Selfish Kenyan legislators have rejected the National Treasury’s proposal to allocate Sh1.5 billion to purchase Covid-19 testing kits and chemical reagents, holding back coronavirus testing in the country which may lead a possible public health crisis.
The same Members of Parliament had earlier voted to ring-fence its annual budget from the Treasury’s budget cuts amid cash strains in the Kenyan economy.
The MPs rejected the bid to allocate the money to the Kenya Medical Supplies Authority (Kemsa), pointing out that the State agency was under investigation by the anti-graft agency for buying substandard reagents and personal protective equipment (PPE) for health workers.
Kenya has been struggling with unprocessed tests due to the effects of shortages caused by a worldwide race to acquire testing kits and slow allocation of money to tackle the pandemic and the latest move will only make it worse.
The Treasury had suggested parliament allow diversion of part of the Ksh3 billion allocation set aside for three national referral hospitals and select county referral hospitals for Covid-19 to Kemsa.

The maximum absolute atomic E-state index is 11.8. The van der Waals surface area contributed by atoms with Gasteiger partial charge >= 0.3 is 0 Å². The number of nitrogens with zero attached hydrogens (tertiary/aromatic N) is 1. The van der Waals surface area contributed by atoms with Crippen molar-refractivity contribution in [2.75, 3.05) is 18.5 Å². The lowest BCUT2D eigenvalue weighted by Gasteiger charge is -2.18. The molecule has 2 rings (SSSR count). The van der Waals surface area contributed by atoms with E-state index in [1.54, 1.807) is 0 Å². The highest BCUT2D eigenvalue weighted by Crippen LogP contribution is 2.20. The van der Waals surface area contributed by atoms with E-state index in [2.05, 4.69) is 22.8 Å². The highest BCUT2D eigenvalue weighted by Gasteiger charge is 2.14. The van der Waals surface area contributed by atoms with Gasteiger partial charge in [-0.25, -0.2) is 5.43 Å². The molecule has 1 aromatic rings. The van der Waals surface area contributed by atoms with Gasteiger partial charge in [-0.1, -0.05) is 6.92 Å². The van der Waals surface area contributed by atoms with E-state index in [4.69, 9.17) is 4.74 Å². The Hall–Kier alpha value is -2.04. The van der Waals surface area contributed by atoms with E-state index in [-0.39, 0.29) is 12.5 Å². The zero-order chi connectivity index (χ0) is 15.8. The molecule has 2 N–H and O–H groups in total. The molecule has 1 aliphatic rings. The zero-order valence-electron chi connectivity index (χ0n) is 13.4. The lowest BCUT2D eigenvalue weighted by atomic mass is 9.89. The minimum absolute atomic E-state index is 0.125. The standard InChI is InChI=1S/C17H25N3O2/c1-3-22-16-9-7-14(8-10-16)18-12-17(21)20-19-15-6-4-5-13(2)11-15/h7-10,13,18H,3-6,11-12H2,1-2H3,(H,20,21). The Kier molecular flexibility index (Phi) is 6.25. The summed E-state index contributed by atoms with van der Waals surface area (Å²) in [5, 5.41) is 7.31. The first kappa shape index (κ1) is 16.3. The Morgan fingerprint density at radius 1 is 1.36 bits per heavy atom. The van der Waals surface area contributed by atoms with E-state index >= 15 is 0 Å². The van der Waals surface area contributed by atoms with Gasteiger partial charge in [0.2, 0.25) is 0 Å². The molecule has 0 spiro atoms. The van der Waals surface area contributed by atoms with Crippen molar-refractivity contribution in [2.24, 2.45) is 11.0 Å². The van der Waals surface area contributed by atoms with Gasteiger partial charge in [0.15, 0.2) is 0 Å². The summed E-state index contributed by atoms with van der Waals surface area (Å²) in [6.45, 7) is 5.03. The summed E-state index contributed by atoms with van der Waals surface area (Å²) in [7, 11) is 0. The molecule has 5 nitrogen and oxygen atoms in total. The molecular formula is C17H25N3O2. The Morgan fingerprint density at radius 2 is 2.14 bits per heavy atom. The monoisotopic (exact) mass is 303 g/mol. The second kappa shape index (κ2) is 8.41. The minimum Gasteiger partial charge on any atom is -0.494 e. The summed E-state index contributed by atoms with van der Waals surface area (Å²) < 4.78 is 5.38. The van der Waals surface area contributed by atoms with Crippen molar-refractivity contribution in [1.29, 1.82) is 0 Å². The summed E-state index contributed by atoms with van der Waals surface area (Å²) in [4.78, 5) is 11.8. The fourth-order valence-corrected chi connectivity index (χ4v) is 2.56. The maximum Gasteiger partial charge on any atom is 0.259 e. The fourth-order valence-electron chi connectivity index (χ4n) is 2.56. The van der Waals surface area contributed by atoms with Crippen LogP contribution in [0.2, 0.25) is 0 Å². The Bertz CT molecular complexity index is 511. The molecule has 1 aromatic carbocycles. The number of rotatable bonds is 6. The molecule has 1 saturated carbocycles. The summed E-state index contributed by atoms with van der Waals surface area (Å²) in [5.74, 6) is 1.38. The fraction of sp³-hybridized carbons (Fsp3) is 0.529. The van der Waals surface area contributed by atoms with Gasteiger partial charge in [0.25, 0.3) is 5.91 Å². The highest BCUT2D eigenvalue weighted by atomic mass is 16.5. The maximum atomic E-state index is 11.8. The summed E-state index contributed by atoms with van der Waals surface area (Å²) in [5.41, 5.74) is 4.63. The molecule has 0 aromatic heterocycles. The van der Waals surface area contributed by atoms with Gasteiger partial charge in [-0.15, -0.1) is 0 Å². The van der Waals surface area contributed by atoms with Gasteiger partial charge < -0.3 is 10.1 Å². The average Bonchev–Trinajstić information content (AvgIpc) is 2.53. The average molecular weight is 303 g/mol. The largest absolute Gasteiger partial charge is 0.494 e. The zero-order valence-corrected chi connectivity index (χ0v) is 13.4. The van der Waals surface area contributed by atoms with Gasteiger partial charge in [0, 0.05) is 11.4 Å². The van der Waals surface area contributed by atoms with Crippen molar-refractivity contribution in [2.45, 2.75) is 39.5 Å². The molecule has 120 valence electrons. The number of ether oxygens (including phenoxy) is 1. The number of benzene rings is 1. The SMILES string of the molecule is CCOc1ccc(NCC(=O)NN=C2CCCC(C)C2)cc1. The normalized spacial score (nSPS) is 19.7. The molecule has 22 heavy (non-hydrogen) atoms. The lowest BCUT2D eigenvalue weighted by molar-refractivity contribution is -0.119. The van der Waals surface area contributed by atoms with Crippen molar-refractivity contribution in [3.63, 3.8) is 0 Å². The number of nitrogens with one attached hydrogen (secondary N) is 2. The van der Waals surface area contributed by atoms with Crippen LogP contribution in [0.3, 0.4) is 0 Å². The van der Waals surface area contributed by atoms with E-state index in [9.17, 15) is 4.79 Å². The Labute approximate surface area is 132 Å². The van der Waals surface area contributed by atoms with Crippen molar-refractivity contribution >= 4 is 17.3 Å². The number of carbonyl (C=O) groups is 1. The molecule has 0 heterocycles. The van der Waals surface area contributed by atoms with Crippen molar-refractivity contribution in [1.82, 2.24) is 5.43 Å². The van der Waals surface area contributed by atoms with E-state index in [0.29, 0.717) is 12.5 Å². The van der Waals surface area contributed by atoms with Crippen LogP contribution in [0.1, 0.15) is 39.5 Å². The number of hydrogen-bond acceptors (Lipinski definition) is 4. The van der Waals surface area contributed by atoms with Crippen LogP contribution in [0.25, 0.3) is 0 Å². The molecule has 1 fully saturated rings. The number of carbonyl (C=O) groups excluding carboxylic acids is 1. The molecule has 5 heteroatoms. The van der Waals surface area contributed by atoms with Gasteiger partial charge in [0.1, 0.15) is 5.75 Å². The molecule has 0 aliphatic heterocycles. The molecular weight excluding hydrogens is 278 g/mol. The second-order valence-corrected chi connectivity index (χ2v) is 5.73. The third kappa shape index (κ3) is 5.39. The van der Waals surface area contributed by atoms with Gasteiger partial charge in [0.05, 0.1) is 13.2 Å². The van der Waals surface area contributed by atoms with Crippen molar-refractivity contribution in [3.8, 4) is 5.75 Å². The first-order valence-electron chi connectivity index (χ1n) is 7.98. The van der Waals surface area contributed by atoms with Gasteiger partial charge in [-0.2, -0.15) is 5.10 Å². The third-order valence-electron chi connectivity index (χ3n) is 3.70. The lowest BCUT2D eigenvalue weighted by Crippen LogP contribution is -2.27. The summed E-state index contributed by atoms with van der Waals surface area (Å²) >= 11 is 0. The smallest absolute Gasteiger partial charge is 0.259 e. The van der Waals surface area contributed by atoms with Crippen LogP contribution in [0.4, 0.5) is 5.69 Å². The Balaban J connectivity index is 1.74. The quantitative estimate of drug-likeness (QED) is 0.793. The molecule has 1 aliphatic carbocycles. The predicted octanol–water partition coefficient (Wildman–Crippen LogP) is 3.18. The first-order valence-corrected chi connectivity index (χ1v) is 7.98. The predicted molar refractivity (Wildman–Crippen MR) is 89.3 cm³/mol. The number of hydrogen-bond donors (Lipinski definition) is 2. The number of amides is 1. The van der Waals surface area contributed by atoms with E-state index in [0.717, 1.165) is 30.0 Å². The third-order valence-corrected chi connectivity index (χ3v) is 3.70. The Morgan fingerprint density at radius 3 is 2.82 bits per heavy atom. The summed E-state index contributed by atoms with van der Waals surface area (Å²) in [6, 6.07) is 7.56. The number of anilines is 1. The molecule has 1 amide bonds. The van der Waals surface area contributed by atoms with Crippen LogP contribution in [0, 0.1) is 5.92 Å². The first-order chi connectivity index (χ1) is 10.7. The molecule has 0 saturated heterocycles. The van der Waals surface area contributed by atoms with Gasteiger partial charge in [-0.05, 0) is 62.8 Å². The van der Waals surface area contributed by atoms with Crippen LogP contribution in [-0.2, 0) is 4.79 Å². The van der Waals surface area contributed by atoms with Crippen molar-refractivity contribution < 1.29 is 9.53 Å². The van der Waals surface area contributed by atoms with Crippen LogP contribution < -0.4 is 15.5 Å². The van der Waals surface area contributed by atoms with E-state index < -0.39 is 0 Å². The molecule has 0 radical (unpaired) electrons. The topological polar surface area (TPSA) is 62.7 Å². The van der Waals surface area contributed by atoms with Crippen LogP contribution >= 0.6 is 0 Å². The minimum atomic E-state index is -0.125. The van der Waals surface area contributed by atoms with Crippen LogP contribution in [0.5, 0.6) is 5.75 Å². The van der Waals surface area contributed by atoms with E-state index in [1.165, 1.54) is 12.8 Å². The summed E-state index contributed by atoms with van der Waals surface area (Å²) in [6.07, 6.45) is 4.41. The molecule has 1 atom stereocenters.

“We rejected the reallocation of Ksh3 billion because we had ring-fenced it to specific hospitals. This money was part of the budget of Parliament, which we were magnanimous to cede to help hospitals respond to the pandemic,” John Mbadi, the Leader of Minority in the National Assembly, said.
The Budget and Appropriations Committee (BAC) also shot down the Treasury’s attempt to move Ksh700 million from the funds dedicated to the hospitals to the Kenya Medical Training College (KMTC), which is currently being used as an isolation center for Covid-19 patients.
Further, the MPs rejected the Treasury’s attempt to move Sh300 million from the allocation to hospitals for the purchase and supply of face masks to vulnerable groups.
Mbadi said money for testing kits and reagents should have been factored in the April mini-budget after the outbreak of Covid-19 in March.
Kenya is trailing countries like South Africa and smaller and poorer nations like Rwanda and Uganda. Kenya has carried out a total of 165,196 tests that have recorded 6,070 positive cases. South Africa, Africa’s biggest economy, has nearly 1.4 million tests and recorded more than 104,000 positive cases.